With 11 national championship banners hanging in the Gampel Pavilion rafters, itâs almost unfair to limit the programâs best to a top 10 list. Imagine telling a player on the team that won it all, âSorry, you guys were just not good enough.â
How about the other nine teams that went to the NCAA Final Four - three of which were unbeaten entering the tournament? Nope, you should not have lost.
To that end, we have put together a list of the top 10 teams in UConn history, with a few details about their accomplishments:
2001: What could have been - The Huskies entered as the reigning national champion with two first-team All-Americans among their returning five starters. Oh, and they added the No. 1 high school recruit in the country - Diana Taurasi.
âWeâre all playing for second,â Oklahoma coach Sherri Coale said at the 2000 Final Four.
The way the season started with a 99-70 rout of No. 3 Georgia, it sure looked that way. But what had run so smoothly the year before started hitting rough patches, climaxed by a 16-point loss at Notre Dame on Martin Luther King Jr. Day that vaulted the Irish to No. 1. Then on Feb. 1, All-American Svetlana Abrosimova was lost for the season with a torn ligament in her left foot suffered in a loss to Tennessee. All-American Shea Ralph suffered an ACL tear in her left knee in the rematch against Notre Dame in the Big East Tournament final on March 6. Still the Huskies found their way back to the Final Four semifinals and led the Irish by 15 early in the second half. But the eventual champions blew away UConn by 30 the rest of the way to end the Huskies year at 32-3 and with questions of what could have been.
2003: âWe have Diana âŠâ - With four of the top six picks in the 2002 WNBA Draft having moved on, this seemed to be a year of growing pains for the Huskies. But UConn had Taurasi.
The winning continued with Taurasi coming through each and every time it was needed. Against Tennessee on Jan. 4, she hit a 60-footer at halftime, a 3-pointer in the final 10 seconds to force overtime, and a shot in the lane in the final minute to give UConn a one-point win. On Feb. 1, she helped the Huskies build a 26-point lead at top-ranked Duke and they held on to take over the No. 1 spot in the polls.
The Huskies would break the NCAA record for longest winning streak, though it would end at 70 with a loss to Villanova in the Big East Tournament. But Taurasi, playing with ankle and back issues, willed herself and her team back. They got to the Final Four in Atlanta and rallied past Texas in the semifinals. In the final against Tennessee, Taurasi had 28 points and Ann Strotherâs free throws with 21 seconds to go iced a 73-68 win.
2004: ââŠ and you donâtâ - After becoming the first to win the title without a senior on the roster, UConn and Taurasi were back bidding to match Tennesseeâs three straight national championships.
The journey started well enough. But on Jan. 3, Duke rallied from a 20-point deficit to win 68-67 on Jessica Foleyâs 3-pointer at the buzzer and end UConnâs 69-game home winning streak. Ten days later, the Huskies were hammered at Notre Dame. They got back on track, including a win at No. 1 Tennessee, but were beaten again at Villanova. Then with the Big East Tournament being played in Hartford for the first time, they lost to Boston College in the semifinals and were a No. 2 seed in the NCAA East Regional for only the second time in 11 years.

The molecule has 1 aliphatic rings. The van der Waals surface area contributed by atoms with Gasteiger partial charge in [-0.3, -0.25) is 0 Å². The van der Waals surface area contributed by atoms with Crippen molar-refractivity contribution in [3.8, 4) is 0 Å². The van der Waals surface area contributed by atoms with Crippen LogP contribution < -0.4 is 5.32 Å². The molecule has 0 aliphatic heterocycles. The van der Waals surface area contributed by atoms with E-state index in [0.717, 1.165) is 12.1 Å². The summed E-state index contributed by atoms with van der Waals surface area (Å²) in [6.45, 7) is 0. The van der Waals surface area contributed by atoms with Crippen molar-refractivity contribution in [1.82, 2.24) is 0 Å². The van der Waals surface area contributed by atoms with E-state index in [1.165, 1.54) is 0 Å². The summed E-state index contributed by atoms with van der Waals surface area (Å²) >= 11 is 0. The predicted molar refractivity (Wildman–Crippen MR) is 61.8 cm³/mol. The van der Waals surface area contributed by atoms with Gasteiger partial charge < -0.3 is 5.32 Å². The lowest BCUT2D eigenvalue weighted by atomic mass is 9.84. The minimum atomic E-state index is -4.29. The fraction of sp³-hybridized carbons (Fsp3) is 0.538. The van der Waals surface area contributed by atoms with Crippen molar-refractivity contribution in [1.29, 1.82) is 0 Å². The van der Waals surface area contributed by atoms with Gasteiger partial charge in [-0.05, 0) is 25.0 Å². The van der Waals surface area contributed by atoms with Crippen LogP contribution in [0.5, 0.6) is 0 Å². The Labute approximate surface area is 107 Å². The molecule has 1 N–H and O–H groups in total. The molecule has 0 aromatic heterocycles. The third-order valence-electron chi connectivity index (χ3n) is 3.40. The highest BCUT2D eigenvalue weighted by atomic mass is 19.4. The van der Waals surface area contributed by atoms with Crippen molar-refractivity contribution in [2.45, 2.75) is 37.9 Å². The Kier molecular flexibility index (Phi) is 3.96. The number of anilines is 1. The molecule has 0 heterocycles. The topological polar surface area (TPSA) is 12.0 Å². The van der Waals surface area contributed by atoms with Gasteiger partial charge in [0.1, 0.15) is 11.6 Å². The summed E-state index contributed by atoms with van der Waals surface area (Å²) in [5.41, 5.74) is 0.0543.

But as Geno Auriemma had been saying for two seasons, âWe have Diana and you donât.â Taking advantage of playing games in Bridgeport and Hartford, UConn rolled into the Final Four and took out gritty Minnesota with Lindsay Whalen in the semifinals. With a chance to join the UConn men as champions, the Huskies handled Tennessee 70-61 to send Taurasi out as - what sheâs been her whole career - a winner.
2000: The Backdoor Palooza - They had split in the regular season, each winning on the otherâs home court. The UConn-Tennessee rivalry was hot and they would meet in Philadelphia for the title.
It was no contest. In a game that the star of their 1995 championship team, Rebecca Lobo, would call âThe Backdoor Paloozaâ the Huskies routed the Lady Vols 71-52. UConnâs execution was crisp as it would get backdoor layup after backdoor layup, often taking advantage of long-time nemesis Semeka Randall. After one play led to a layup, Auriemma pointed to his old high school coach Buddy Gardler in the crowd to, âThank him for teaching me that.â Tennessee had no answer and the best coach Pat Summitt could do at halftime was draw a heart on the board in the Lady Volsâ locker room. Ralph was the Most Outstanding Player and Kelly Schumacher set a record with nine blocked shots.
UConn finished 7-1 against the other Final Four teams and went 36-1 while beating eight of the other 15 Sweet 16 teams during the season.
2014:Â 40 for 40 - About the only thing that could stop these Huskies would be injuries. Theyâd prove early that even that wouldnât matter as they won at No. 8 Maryland by 17 and at No. 13 Penn State by 19 in November with just seven healthy scholarship players.